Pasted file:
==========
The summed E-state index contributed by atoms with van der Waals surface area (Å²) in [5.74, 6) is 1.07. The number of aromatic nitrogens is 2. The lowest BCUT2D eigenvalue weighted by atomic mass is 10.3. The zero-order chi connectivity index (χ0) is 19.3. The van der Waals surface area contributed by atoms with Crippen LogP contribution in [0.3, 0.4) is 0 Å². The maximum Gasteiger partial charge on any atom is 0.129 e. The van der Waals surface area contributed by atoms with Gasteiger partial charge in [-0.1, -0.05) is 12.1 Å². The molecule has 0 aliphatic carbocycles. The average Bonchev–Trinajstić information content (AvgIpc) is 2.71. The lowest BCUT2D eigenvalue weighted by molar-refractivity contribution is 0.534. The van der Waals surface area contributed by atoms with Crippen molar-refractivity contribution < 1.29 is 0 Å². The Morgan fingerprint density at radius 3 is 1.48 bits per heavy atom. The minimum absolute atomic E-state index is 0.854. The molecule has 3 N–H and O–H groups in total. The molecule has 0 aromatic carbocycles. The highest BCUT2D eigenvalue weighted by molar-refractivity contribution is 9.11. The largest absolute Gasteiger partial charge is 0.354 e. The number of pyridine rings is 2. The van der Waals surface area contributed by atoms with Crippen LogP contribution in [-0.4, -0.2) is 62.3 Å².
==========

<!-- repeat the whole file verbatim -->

The summed E-state index contributed by atoms with van der Waals surface area (Å²) in [5.74, 6) is 1.07. The number of aromatic nitrogens is 2. The lowest BCUT2D eigenvalue weighted by atomic mass is 10.3. The zero-order chi connectivity index (χ0) is 19.3. The van der Waals surface area contributed by atoms with Crippen LogP contribution in [0.3, 0.4) is 0 Å². The maximum Gasteiger partial charge on any atom is 0.129 e. The van der Waals surface area contributed by atoms with Gasteiger partial charge in [-0.1, -0.05) is 12.1 Å². The molecule has 0 aliphatic carbocycles. The average Bonchev–Trinajstić information content (AvgIpc) is 2.71. The lowest BCUT2D eigenvalue weighted by molar-refractivity contribution is 0.534. The van der Waals surface area contributed by atoms with Crippen molar-refractivity contribution < 1.29 is 0 Å². The Morgan fingerprint density at radius 3 is 1.48 bits per heavy atom. The minimum absolute atomic E-state index is 0.854. The molecule has 3 N–H and O–H groups in total. The molecule has 0 aromatic carbocycles. The highest BCUT2D eigenvalue weighted by molar-refractivity contribution is 9.11. The largest absolute Gasteiger partial charge is 0.354 e. The number of pyridine rings is 2. The van der Waals surface area contributed by atoms with Crippen LogP contribution in [-0.4, -0.2) is 62.3 Å².